Rudey's Room

Ask Your Child Less Stupid Questions and You’ll Get Better Responses

 

“We have two ears and one mouth so that we can listen twice as much as we speak.”

– Epictetus

 

“How was your day today?”

“Good.”

It’s not the response you’d hoped for, so you try again.

“What did you do?”

“Nothing.”

Grrr. 

You’re dying for her to give you a gem, yet you’re head-on with the dreaded one-word response.

We’ve all heard it: “Fine” … “nothing.” 

And we’ve all thought: It’s been seven hours and all you got for me is nothing? 

Fear not, it’s more about the question then the response.

#askastupidquestion.

Some say there are none. There’s merit in that, but really … the first two questions limit the field of potential answers and set up the “fine” and “nothing” responses.

What you really want to say is “tell me what I need to know” about your day.

There isn’t a magic question that elicits exactly what you want to hear, unless you simply want to say, “tell me what I need to know.” It’s logical to be direct, but unless your kiddo is in sixth grade or above, this line of questioning will be met with “I don’t know.”

“I don’t know,” brings you back to square one.

So, it’s time to get specific. Ask a pointed question, get a better response.

Here are 30 Questions to Ask Your Kid. 

These questions are primed to elicit more animated, brighter responses from your kiddo. The questions prompt details or at bare minimum, you’ll get a complete sentence. For me, asking these questions has led to interesting conversations, hilarious answers, and insights into how my girls feel about school.

The trick is to ask questions that are specific, such as “If you could switch seats with anyone in the class, who would it be?”

Or one of my favorites is, “What was the funniest thing that happened today?

Choose the questions that are authentic to you and experiment.

Here’s a glimpse at the list:

What games did you play at recess?

  1. Can you show me something you learned today?”
  2. Did anyone do anything super nice for you?
  3. Who made you smile today?
  4. Which one of your teachers would survive a zombie apocalypse? Why?
  5. Which person in your class is your exact opposite?
  6. Who brought the best food in their lunch today? What was it?
  7. What would you rate your day on a scale of 1 to 10? Why?
  8. If you had the chance to be the teacher tomorrow, what would you teach the class?
  9. What rule was the hardest to follow today?

Asking a specific question is the first step, but finding the right moment to ask the question is critical. The door to the school bursts open, your child runs out and is eager to hit the playing field with her friends.

 

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This isn’t that time.

Your question will be met with a one-word answer before there’s a backpack at your feet, a hug if you’re lucky or a “Oh. Hi, mom,” if you’re not.

If you want to hear her stories, you’re on her time.

Here’s what I’ve learned …

  • Seize the moment. When your child is getting out of school or off the bus, she’s transitioning. She may feel grumpy, tired, but mostly, she’s in need of a break. Yes, school is engaging, but it’s also l.o.n.g. … and draining. Your kiddo needs a moment, so don’t bombard her with your needs. Let her come to you. She will, if you leave the space. Finding the conversation opener takes noticing, but when it pops up, it’s your chance to be there. The moment will quickly pass and soon you’ll get the “fine” response again, so be ready. The challenge is when she opens up when you’re in the middle of cooking dinner or driving in rush hour traffic. That’s usually when mine decide they want to share.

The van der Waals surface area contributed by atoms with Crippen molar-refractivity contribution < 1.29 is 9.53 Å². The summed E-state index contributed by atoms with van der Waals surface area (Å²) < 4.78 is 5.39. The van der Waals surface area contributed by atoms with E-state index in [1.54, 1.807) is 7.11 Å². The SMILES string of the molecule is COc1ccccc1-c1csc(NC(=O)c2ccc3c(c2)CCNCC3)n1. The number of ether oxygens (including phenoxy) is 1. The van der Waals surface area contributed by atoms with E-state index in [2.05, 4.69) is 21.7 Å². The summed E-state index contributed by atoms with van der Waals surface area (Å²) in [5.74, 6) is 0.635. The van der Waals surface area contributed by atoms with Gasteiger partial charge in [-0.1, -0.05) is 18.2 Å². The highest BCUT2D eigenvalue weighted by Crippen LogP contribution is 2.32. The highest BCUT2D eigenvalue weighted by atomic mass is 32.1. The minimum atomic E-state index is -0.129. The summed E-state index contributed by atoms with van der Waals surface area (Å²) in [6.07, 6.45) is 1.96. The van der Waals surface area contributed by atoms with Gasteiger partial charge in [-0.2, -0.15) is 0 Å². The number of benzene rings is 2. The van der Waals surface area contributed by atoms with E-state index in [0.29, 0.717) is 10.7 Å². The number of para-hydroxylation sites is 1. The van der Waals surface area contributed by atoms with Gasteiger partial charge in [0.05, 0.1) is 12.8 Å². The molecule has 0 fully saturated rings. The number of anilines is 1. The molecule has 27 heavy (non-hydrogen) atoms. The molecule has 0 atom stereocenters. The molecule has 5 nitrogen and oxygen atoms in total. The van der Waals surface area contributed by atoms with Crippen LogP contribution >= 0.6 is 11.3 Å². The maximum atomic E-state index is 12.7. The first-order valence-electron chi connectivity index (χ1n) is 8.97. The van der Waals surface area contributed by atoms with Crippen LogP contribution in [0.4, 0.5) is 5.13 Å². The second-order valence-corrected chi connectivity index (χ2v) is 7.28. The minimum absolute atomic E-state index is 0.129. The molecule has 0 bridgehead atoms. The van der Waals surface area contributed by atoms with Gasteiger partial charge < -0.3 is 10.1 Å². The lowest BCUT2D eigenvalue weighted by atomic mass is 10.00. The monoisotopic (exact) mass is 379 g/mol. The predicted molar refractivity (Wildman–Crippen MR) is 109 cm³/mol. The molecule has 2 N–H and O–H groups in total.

• Pause. Remember to leave space after you ask the question and again after he answers. Ask the question and then jump out of the way. This allows for him to add details. This follows the “How does that make you feel?” school of listening. You stay quiet and he’ll talk more. If he doesn’t keep talking, ask another question. I think, 2B4ME.
  • Be an Active Listener. Listen, listen, the cat’s … oh wait, that’s what my mom liked to say. Active listening means, push the laptop screen down and pay full attention to her. It’s key to rephrase back what she’s saying so she feels understood and heard. Listen, try not to interrupt, and paraphrase her thoughts back to her to keep the conversation going. You’re in it too, so bouncing back and forth is good, but if you need to keep it about her, remember to pause. Active listening will help her put her feelings into words. Also, inserting “hmmmm,” and “oh” goes a long way to get her to open up.
  • Create Downtime. Again with the space, but it’s key. Your kiddo isn’t going to invite closeness when you want it. It’s possible, but expect he won’t and make it your mission to create family fun. When you set up regular outings together, he can feel free to open up. It’s why my mother-in-law had a standing tee-time with her boys and why my mom asked me to rollerblade at least once a week. It’s uncool to say “You never want to be with me.” Instead, dial up adventures together.

Right now, my girls’ favorite time to talk is as they are snuggling into bed. Frankly, I’m ready to be on my own at that point – finishing the dishes, jumping in the shower, or watching an episode of New Girl. I’m tired and ready for me time, but I say “yes” and stay present because these moments before sleeps hits, when the girls are fill of questions and comments, are precious moments. I know that not only are these moments fleeting, but they’re foundational to our relationship.

Maybe your time is doing art or building things. Or going for a bike ride.

Whatever it is, if you find the time that your kiddo talks with no hesitancy, then you’ve found the golden ticket to hear his thoughts. For now. For the future.

Ciao.

Rudey

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